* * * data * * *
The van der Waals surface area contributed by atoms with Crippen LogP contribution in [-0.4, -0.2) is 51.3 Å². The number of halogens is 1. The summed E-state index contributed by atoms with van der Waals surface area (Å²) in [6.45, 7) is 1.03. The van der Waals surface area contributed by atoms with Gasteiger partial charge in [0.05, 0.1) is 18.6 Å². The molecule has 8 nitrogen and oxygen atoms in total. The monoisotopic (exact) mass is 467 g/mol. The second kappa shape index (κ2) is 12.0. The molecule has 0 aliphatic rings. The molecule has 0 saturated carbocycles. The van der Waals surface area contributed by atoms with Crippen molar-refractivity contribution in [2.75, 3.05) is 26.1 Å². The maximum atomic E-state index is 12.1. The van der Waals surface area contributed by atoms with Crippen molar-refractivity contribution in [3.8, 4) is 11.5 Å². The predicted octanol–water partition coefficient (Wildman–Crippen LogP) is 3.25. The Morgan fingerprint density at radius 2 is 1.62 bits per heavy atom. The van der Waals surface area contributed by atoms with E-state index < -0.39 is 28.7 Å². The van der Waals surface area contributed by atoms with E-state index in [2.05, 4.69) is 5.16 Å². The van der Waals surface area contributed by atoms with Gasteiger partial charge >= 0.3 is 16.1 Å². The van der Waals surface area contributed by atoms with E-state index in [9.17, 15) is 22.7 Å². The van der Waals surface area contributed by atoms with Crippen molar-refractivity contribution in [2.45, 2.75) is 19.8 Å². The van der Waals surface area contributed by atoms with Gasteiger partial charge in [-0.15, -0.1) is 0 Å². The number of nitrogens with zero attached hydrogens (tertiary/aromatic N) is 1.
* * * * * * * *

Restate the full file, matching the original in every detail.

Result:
The van der Waals surface area contributed by atoms with Crippen LogP contribution in [-0.4, -0.2) is 51.3 Å². The number of halogens is 1. The summed E-state index contributed by atoms with van der Waals surface area (Å²) in [6.45, 7) is 1.03. The van der Waals surface area contributed by atoms with Gasteiger partial charge in [0.05, 0.1) is 18.6 Å². The molecule has 8 nitrogen and oxygen atoms in total. The monoisotopic (exact) mass is 467 g/mol. The second kappa shape index (κ2) is 12.0. The molecule has 0 aliphatic rings. The molecule has 0 saturated carbocycles. The van der Waals surface area contributed by atoms with Crippen molar-refractivity contribution in [2.75, 3.05) is 26.1 Å². The maximum atomic E-state index is 12.1. The van der Waals surface area contributed by atoms with Crippen molar-refractivity contribution in [3.8, 4) is 11.5 Å². The predicted octanol–water partition coefficient (Wildman–Crippen LogP) is 3.25. The Morgan fingerprint density at radius 2 is 1.62 bits per heavy atom. The van der Waals surface area contributed by atoms with E-state index < -0.39 is 28.7 Å². The van der Waals surface area contributed by atoms with E-state index in [2.05, 4.69) is 5.16 Å². The van der Waals surface area contributed by atoms with Gasteiger partial charge >= 0.3 is 16.1 Å². The van der Waals surface area contributed by atoms with E-state index in [9.17, 15) is 22.7 Å². The van der Waals surface area contributed by atoms with Crippen molar-refractivity contribution in [2.45, 2.75) is 19.8 Å². The van der Waals surface area contributed by atoms with Gasteiger partial charge in [-0.15, -0.1) is 0 Å². The number of nitrogens with zero attached hydrogens (tertiary/aromatic N) is 1.